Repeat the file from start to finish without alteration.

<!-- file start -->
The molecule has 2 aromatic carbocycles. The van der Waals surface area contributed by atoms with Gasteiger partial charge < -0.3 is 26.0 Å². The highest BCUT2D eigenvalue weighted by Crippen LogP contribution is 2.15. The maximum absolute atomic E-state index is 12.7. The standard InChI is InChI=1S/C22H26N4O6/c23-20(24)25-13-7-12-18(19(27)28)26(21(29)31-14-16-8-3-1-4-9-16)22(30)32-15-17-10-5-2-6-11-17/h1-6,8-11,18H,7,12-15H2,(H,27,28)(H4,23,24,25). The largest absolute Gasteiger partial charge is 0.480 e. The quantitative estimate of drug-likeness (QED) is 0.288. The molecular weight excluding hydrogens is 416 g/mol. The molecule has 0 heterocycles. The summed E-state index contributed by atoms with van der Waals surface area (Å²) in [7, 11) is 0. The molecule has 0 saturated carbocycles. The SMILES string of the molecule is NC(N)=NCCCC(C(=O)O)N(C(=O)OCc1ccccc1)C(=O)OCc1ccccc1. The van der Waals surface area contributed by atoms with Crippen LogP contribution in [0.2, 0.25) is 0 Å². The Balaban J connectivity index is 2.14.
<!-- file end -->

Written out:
The molecule has 2 aromatic carbocycles. The van der Waals surface area contributed by atoms with Gasteiger partial charge < -0.3 is 26.0 Å². The highest BCUT2D eigenvalue weighted by Crippen LogP contribution is 2.15. The maximum absolute atomic E-state index is 12.7. The standard InChI is InChI=1S/C22H26N4O6/c23-20(24)25-13-7-12-18(19(27)28)26(21(29)31-14-16-8-3-1-4-9-16)22(30)32-15-17-10-5-2-6-11-17/h1-6,8-11,18H,7,12-15H2,(H,27,28)(H4,23,24,25). The largest absolute Gasteiger partial charge is 0.480 e. The quantitative estimate of drug-likeness (QED) is 0.288. The molecular weight excluding hydrogens is 416 g/mol. The molecule has 0 heterocycles. The summed E-state index contributed by atoms with van der Waals surface area (Å²) in [7, 11) is 0. The molecule has 0 saturated carbocycles. The SMILES string of the molecule is NC(N)=NCCCC(C(=O)O)N(C(=O)OCc1ccccc1)C(=O)OCc1ccccc1. The van der Waals surface area contributed by atoms with Crippen LogP contribution in [0.2, 0.25) is 0 Å². The Balaban J connectivity index is 2.14.